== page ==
Take the 2-minute tour ×
Stack Overflow is a question and answer site for professional and enthusiast programmers. It's 100% free.

I recently moved from Eclipse to IntelliJ IDEA, and there is a feature that I'm missing. In Eclipse, when you placed the caret on a checked exception, in throws declaration or catch block, it would highlight which method/constructor calls throw that exception.

Is there any way to do this in IntelliJ IDEA (Community edition)?

share|improve this question
6  
... 6 years working in Eclipse and I never knew it did that. –  corsiKa Oct 14 '11 at 21:20

2 Answers 2

up vote 41 down vote accepted

Place the caret on the catch keyword and press Ctrl+Shift+F7.

(Find | Highlight Usages in File). If you are using different keymap and the above shortcut doesn't work, use Help | Find Action to search for this action and see its keyboard shortcut:

Find Action

If you want it to work automatically, enable Settings | Editor | Highlight usages of element at caret.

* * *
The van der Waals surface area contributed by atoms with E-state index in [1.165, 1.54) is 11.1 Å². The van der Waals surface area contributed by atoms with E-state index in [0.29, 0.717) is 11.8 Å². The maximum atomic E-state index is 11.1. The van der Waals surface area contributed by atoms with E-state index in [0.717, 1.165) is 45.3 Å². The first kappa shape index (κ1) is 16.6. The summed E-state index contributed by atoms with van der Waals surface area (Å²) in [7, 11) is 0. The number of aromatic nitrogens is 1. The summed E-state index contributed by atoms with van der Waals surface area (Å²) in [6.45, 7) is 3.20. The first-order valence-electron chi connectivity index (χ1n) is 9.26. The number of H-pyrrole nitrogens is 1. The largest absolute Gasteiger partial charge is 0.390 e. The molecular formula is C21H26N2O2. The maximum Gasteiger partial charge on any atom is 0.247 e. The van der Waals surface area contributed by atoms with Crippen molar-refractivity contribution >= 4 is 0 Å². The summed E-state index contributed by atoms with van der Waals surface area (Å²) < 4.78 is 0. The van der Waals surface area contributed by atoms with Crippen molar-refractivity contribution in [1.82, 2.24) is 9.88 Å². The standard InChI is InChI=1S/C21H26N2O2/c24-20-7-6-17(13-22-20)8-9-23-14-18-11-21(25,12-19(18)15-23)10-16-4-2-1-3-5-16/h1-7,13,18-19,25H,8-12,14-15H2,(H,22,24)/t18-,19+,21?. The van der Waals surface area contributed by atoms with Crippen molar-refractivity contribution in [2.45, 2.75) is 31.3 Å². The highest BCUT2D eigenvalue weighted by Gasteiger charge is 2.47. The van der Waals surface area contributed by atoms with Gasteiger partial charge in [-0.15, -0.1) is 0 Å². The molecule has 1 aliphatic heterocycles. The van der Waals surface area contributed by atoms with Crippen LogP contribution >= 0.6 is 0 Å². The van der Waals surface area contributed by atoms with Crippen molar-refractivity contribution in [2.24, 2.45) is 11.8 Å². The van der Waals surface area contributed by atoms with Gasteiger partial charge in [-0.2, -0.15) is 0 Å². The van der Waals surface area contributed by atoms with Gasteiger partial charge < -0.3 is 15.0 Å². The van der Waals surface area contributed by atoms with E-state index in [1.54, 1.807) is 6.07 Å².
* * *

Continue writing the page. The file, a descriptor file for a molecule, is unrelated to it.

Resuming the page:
The same works on try and throws keywords with a choice of exceptions to highlight.

Here is a screenshot from IntelliJ IDEA Tip of the Day:

exceptions highlighted

Note that there is no way to highlight it by particular exception class until you select this class from the list of suggestions:

exceptions to highlight

share|improve this answer
    
Still not possible to highlight particular exception today? –  Wooff Feb 6 at 7:20
    
@Wooff only after you select it from the list –  CrazyCoder Feb 6 at 8:09

As far as I know you can do the same just with Ctrl + F

The difference is the next

  1. Ctrl + F highlights the only thing you've placed the caret on
  2. Ctrl + Shift + F7 applies the operations or to what you've placed caret and what was before. As a result it'll highlight both
share|improve this answer
2  
You can't use ctrl-f to find who is throwing an exception –  TV's Frank Dec 12 '13 at 12:10

Your Answer

 
discard

By posting your answer, you agree to the privacy policy and terms of service.

Not the answer you're looking for? Browse other questions tagged or ask your own question.